A New York City physician – known infamously for asking Beatles member George Harrison to sign a guitar on his deathbed – has recently agreed to settle a Medicare fraud lawsuit. Dr. Gil Lederman, who agreed to pay $2.35 million to settle the False Claims Act allegations, has categorized the allegations as a “legal nightmare,” and has vowed to continue the practice of medicine despite almost losing Medicare privileges as a result of the fraud investigation. The lawsuit, which was filed ten years ago by the widow of a patient treated by Dr. Lederman, alleges Dr. Lederman used his experimental cancer treatments on the decedent and thereafter sought reimbursement in violation of the Medicare guidelines at the time. As a result of her willingness to come forward, the whistleblower is expected to receive $326,250 and $175,000 toward her legal bills.
Background of case against Dr. Gil Lederman
A staple on the New York City airwaves, Dr. Lederman has been a prominent fixture in the New York oncology field for decades. From the 1990’s to the early 2000’s, Dr. Lederman worked as the director of the oncology department for Staten Island University Hospital, and often used experimental medications and treatment options for patients whose cancer did not respond to traditional treatment approaches. In fact, Dr. Lederman was integral in publicizing the hospital’s Stereotactic Body Radiosurgery program, touting its “95 percent success rate.”
According to the whistleblower’s complaint, Dr. Lederman and the hospital used deceptive and inflated advertising techniques to lure “desperate cancer patients and their loved ones in order to unjustly enrich themselves” when less expensive treatments may have been available.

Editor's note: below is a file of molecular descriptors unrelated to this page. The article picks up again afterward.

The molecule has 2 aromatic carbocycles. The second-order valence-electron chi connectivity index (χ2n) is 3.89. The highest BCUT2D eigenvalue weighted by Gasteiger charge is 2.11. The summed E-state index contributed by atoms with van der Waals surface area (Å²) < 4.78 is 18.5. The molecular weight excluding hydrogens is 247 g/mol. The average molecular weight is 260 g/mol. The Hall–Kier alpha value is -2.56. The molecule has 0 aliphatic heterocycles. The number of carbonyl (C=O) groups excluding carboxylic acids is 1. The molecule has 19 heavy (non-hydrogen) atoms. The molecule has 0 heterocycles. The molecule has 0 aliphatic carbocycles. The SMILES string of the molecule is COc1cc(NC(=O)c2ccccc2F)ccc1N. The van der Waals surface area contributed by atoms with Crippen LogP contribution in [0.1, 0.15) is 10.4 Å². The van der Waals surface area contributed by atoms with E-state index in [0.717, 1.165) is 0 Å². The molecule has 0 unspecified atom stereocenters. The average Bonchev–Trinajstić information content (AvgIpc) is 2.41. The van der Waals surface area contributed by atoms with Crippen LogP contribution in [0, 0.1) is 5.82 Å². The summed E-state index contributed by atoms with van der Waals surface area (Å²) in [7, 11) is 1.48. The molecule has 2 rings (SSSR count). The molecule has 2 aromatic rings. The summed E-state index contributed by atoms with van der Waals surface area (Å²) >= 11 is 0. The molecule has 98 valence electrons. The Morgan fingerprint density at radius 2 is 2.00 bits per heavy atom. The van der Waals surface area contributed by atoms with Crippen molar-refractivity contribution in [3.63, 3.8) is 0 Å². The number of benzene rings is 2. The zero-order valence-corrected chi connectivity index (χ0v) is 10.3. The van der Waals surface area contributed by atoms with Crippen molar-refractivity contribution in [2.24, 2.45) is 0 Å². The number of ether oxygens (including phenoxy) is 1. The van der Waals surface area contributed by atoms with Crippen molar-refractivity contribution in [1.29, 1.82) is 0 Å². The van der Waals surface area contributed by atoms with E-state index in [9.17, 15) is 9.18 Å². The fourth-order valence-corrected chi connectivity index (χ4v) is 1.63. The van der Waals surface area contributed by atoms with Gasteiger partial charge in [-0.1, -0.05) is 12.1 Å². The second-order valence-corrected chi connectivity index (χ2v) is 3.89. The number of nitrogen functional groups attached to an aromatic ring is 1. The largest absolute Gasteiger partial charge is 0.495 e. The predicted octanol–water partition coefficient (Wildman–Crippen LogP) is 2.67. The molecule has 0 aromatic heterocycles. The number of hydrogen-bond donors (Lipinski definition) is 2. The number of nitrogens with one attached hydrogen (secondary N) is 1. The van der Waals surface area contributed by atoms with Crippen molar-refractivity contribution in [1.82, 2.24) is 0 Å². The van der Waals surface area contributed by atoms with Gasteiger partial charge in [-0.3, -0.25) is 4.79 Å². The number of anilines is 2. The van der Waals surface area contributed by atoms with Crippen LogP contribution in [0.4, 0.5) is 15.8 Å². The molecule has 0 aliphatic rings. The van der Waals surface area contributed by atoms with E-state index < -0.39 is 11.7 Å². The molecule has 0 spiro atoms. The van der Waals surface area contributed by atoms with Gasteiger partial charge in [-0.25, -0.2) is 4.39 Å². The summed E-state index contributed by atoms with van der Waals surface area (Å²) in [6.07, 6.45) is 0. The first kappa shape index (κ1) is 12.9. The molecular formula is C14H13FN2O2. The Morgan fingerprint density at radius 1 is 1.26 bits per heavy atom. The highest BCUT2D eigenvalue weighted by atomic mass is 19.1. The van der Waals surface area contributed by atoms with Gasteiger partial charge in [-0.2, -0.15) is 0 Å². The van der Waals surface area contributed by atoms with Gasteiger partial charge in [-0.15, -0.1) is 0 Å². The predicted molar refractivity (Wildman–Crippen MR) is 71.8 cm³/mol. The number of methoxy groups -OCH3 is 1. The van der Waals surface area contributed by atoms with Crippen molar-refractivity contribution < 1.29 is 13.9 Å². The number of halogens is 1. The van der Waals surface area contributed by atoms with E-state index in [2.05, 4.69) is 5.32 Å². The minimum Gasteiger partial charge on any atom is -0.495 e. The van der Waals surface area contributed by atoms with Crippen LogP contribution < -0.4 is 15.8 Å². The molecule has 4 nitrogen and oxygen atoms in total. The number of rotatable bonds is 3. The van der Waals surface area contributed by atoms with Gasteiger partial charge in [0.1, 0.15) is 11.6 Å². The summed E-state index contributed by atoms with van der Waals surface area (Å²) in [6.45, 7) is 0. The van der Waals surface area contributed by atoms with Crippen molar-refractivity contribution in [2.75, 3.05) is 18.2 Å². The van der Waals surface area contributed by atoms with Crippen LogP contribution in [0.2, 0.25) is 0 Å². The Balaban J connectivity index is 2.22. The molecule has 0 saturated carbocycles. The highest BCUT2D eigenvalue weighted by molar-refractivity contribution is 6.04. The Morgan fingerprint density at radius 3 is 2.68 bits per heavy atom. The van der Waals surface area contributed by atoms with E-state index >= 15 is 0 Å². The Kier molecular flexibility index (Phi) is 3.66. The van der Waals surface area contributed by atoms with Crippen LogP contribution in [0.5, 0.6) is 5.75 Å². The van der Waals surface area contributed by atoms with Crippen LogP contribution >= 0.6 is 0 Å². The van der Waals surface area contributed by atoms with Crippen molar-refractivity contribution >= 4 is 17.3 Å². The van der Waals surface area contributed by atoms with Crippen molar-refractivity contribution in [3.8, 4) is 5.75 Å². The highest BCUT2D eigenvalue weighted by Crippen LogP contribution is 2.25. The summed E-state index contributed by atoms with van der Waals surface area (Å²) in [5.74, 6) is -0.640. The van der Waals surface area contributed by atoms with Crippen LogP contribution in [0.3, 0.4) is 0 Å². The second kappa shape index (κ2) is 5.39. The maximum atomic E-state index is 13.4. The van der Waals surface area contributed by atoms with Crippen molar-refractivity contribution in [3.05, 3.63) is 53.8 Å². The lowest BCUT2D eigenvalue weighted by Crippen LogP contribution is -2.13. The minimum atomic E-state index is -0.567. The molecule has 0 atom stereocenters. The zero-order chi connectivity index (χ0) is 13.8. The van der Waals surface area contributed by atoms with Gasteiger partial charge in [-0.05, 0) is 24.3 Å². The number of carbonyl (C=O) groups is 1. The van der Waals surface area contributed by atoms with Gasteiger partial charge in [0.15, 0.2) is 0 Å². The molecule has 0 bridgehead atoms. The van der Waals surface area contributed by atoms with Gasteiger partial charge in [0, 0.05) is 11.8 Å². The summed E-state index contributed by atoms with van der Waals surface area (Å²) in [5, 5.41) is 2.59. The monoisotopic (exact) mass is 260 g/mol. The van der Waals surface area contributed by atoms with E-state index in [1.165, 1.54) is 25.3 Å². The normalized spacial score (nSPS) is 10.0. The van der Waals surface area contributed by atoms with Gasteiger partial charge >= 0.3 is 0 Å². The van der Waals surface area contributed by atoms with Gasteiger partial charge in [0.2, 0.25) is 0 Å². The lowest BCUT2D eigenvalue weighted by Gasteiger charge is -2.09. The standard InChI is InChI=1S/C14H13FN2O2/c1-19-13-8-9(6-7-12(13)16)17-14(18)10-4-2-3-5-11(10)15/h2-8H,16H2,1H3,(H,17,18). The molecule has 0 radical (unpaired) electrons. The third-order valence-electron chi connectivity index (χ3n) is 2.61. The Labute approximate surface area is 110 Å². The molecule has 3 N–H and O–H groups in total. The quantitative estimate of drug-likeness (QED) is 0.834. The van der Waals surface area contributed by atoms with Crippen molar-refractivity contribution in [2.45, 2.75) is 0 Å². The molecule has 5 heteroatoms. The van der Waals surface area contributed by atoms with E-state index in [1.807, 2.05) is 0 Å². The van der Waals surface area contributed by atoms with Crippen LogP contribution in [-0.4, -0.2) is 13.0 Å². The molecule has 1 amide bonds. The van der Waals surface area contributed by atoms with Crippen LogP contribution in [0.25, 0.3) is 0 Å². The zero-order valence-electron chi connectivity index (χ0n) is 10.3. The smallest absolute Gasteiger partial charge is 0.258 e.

Under applicable Medicare rules at the time, doctors could only invoice the government for experimental or investigative treatments – such as stereotactic body radiosurgery – in cancers occurring above the neck (e.g., brain tumors). Billing for such treatments for cancer occurring in other areas of the body was considered a violation of Medicare guidelines, thereby triggering the False Claims Act. Dr. Lederman is also accused of upcoding or miscoding certain treatments in order to maximize profits obtained from federal healthcare programs. The allegations stem from treatment of at least 300 cancer patients during the period in question.
In 2008, the hospital agreed to pay $25 million toward the overall $88.9 million settlement entered in response to claims of overbilling Medicare, Medicaid, and TRICARE patients.
Other legal troubles
The False Claims Act settlement is not the only instance of legal misfeasance faced by Dr. Lederman. He settled a $10 million legal dispute with the Harrison family regarding the aforementioned deathbed signature request in January 2004, followed by a May 2004 finding by a New York City jury that he was at least partially responsible for the death of another patient due to medical malpractice. In 2010, Dr. Lederman was again embroiled in a malpractice lawsuit filed by the estates of 20 Italian nationals claiming the decedents were lured to Staten Island University Hospital under false promises of a cure for their cancer. All 20 patients succumbed to the illness.
United States attorney Loretta Lynch remarked on the issue, stating “Providers who misrepresent their services — whether for the purpose of obtaining greater reimbursement or in an effort to conceal the fact that a treatment was deemed investigational — continue to pose a threat to Medicare, our nation’s largest insurer. In response, we will continue to vigorously pursue those providers who place their own self-interest above their obligation to accurately report the nature of the services they provide to their Medicare patients.”
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If you are aware of healthcare fraud or deceptive practices involving Medicare or Medicaid patients, be sure to contact us right away. We are a team of professionals dedicated to offering clients a confidential and comfortable setting within which to describe their allegations and, in many cases, file a successful claim.